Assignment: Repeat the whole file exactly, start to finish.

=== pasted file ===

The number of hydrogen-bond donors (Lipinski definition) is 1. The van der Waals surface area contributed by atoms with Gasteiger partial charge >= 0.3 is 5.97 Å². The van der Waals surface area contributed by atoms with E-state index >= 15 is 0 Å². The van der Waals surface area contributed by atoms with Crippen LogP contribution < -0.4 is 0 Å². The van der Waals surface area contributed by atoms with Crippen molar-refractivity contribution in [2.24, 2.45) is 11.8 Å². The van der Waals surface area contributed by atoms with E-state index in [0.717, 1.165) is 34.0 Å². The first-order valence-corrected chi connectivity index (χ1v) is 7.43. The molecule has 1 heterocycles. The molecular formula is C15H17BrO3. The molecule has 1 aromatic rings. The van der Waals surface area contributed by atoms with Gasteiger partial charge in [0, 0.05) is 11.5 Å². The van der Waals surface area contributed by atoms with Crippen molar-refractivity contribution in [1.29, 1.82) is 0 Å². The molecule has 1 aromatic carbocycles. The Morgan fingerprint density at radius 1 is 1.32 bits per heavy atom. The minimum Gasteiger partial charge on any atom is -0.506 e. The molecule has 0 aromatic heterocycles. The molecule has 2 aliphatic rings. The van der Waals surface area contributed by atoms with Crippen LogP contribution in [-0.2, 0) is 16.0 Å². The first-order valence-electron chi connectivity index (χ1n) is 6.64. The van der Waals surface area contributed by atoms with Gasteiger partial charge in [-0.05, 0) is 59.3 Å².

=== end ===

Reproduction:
The number of hydrogen-bond donors (Lipinski definition) is 1. The van der Waals surface area contributed by atoms with Gasteiger partial charge >= 0.3 is 5.97 Å². The van der Waals surface area contributed by atoms with E-state index >= 15 is 0 Å². The van der Waals surface area contributed by atoms with Crippen LogP contribution < -0.4 is 0 Å². The van der Waals surface area contributed by atoms with Crippen molar-refractivity contribution in [2.24, 2.45) is 11.8 Å². The van der Waals surface area contributed by atoms with E-state index in [0.717, 1.165) is 34.0 Å². The first-order valence-corrected chi connectivity index (χ1v) is 7.43. The molecule has 1 heterocycles. The molecular formula is C15H17BrO3. The molecule has 1 aromatic rings. The van der Waals surface area contributed by atoms with Gasteiger partial charge in [0, 0.05) is 11.5 Å². The van der Waals surface area contributed by atoms with Crippen molar-refractivity contribution in [1.29, 1.82) is 0 Å². The molecule has 1 aromatic carbocycles. The Morgan fingerprint density at radius 1 is 1.32 bits per heavy atom. The minimum Gasteiger partial charge on any atom is -0.506 e. The molecule has 0 aromatic heterocycles. The molecule has 2 aliphatic rings. The van der Waals surface area contributed by atoms with Crippen LogP contribution in [-0.2, 0) is 16.0 Å². The first-order valence-electron chi connectivity index (χ1n) is 6.64. The van der Waals surface area contributed by atoms with Gasteiger partial charge in [-0.05, 0) is 59.3 Å².